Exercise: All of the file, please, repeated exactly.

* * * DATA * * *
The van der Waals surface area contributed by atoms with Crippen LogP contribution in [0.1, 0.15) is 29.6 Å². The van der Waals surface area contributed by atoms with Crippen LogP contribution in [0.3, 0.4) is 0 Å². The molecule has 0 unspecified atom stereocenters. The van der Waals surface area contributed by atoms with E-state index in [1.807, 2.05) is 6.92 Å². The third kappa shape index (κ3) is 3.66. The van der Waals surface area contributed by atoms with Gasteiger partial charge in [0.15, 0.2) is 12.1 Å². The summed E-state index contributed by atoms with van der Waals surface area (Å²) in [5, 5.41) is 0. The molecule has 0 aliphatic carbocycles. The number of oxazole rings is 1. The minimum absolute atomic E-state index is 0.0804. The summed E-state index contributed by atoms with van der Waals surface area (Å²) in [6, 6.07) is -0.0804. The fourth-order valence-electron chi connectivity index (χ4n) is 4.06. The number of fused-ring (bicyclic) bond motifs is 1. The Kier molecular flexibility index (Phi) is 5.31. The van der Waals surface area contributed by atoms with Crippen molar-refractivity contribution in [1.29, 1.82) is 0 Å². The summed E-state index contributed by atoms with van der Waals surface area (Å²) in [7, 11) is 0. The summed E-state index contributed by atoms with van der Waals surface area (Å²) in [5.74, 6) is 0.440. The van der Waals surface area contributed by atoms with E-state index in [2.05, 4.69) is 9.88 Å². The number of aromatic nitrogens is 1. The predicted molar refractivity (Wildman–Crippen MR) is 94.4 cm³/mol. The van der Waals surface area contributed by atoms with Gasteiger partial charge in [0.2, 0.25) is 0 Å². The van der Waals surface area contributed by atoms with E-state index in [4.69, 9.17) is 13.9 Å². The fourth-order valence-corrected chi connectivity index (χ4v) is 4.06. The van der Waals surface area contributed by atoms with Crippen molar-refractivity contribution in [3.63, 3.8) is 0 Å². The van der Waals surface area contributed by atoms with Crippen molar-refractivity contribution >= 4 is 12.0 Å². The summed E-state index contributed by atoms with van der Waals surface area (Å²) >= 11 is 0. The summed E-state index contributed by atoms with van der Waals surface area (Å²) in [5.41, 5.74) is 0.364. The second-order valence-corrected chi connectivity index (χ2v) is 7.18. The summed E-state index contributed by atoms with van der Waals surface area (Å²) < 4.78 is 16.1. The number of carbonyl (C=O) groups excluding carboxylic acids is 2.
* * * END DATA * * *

The van der Waals surface area contributed by atoms with Crippen LogP contribution in [0.1, 0.15) is 29.6 Å². The van der Waals surface area contributed by atoms with Crippen LogP contribution in [0.3, 0.4) is 0 Å². The molecule has 0 unspecified atom stereocenters. The van der Waals surface area contributed by atoms with E-state index in [1.807, 2.05) is 6.92 Å². The third kappa shape index (κ3) is 3.66. The van der Waals surface area contributed by atoms with Gasteiger partial charge in [0.15, 0.2) is 12.1 Å². The summed E-state index contributed by atoms with van der Waals surface area (Å²) in [5, 5.41) is 0. The molecule has 0 aliphatic carbocycles. The number of oxazole rings is 1. The minimum absolute atomic E-state index is 0.0804. The summed E-state index contributed by atoms with van der Waals surface area (Å²) in [6, 6.07) is -0.0804. The fourth-order valence-electron chi connectivity index (χ4n) is 4.06. The number of fused-ring (bicyclic) bond motifs is 1. The Kier molecular flexibility index (Phi) is 5.31. The van der Waals surface area contributed by atoms with Crippen molar-refractivity contribution in [1.29, 1.82) is 0 Å². The summed E-state index contributed by atoms with van der Waals surface area (Å²) in [7, 11) is 0. The summed E-state index contributed by atoms with van der Waals surface area (Å²) in [5.74, 6) is 0.440. The van der Waals surface area contributed by atoms with E-state index in [2.05, 4.69) is 9.88 Å². The number of aromatic nitrogens is 1. The predicted molar refractivity (Wildman–Crippen MR) is 94.4 cm³/mol. The van der Waals surface area contributed by atoms with Gasteiger partial charge in [0.2, 0.25) is 0 Å². The van der Waals surface area contributed by atoms with E-state index in [4.69, 9.17) is 13.9 Å². The fourth-order valence-corrected chi connectivity index (χ4v) is 4.06. The van der Waals surface area contributed by atoms with Crippen molar-refractivity contribution in [3.63, 3.8) is 0 Å². The van der Waals surface area contributed by atoms with Crippen molar-refractivity contribution >= 4 is 12.0 Å². The summed E-state index contributed by atoms with van der Waals surface area (Å²) >= 11 is 0. The summed E-state index contributed by atoms with van der Waals surface area (Å²) in [5.41, 5.74) is 0.364. The second-order valence-corrected chi connectivity index (χ2v) is 7.18. The summed E-state index contributed by atoms with van der Waals surface area (Å²) < 4.78 is 16.1. The number of carbonyl (C=O) groups excluding carboxylic acids is 2.